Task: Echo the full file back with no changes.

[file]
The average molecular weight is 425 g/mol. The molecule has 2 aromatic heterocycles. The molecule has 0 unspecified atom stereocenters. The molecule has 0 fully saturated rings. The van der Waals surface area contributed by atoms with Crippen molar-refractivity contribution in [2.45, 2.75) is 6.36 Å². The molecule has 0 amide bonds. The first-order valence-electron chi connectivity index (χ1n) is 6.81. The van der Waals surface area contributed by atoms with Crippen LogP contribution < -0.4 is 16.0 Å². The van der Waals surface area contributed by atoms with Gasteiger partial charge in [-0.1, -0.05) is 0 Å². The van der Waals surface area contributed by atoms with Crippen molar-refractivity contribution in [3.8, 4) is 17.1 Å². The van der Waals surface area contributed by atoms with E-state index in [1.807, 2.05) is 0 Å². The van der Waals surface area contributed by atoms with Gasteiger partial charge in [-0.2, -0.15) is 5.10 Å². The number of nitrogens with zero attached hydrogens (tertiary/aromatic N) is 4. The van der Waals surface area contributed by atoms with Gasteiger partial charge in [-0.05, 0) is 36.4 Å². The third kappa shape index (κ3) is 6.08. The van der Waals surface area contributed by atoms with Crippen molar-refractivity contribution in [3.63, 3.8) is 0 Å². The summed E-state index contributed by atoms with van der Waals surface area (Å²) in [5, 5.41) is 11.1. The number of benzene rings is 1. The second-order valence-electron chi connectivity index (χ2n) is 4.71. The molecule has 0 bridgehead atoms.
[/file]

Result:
The average molecular weight is 425 g/mol. The molecule has 2 aromatic heterocycles. The molecule has 0 unspecified atom stereocenters. The molecule has 0 fully saturated rings. The van der Waals surface area contributed by atoms with Crippen molar-refractivity contribution in [2.45, 2.75) is 6.36 Å². The molecule has 0 amide bonds. The first-order valence-electron chi connectivity index (χ1n) is 6.81. The van der Waals surface area contributed by atoms with Crippen LogP contribution < -0.4 is 16.0 Å². The van der Waals surface area contributed by atoms with Gasteiger partial charge in [-0.1, -0.05) is 0 Å². The van der Waals surface area contributed by atoms with Crippen molar-refractivity contribution in [3.8, 4) is 17.1 Å². The van der Waals surface area contributed by atoms with E-state index in [1.807, 2.05) is 0 Å². The van der Waals surface area contributed by atoms with Gasteiger partial charge in [-0.2, -0.15) is 5.10 Å². The number of nitrogens with zero attached hydrogens (tertiary/aromatic N) is 4. The van der Waals surface area contributed by atoms with Gasteiger partial charge in [-0.05, 0) is 36.4 Å². The third kappa shape index (κ3) is 6.08. The van der Waals surface area contributed by atoms with Crippen molar-refractivity contribution in [3.63, 3.8) is 0 Å². The summed E-state index contributed by atoms with van der Waals surface area (Å²) in [5, 5.41) is 11.1. The number of benzene rings is 1. The second-order valence-electron chi connectivity index (χ2n) is 4.71. The molecule has 0 bridgehead atoms.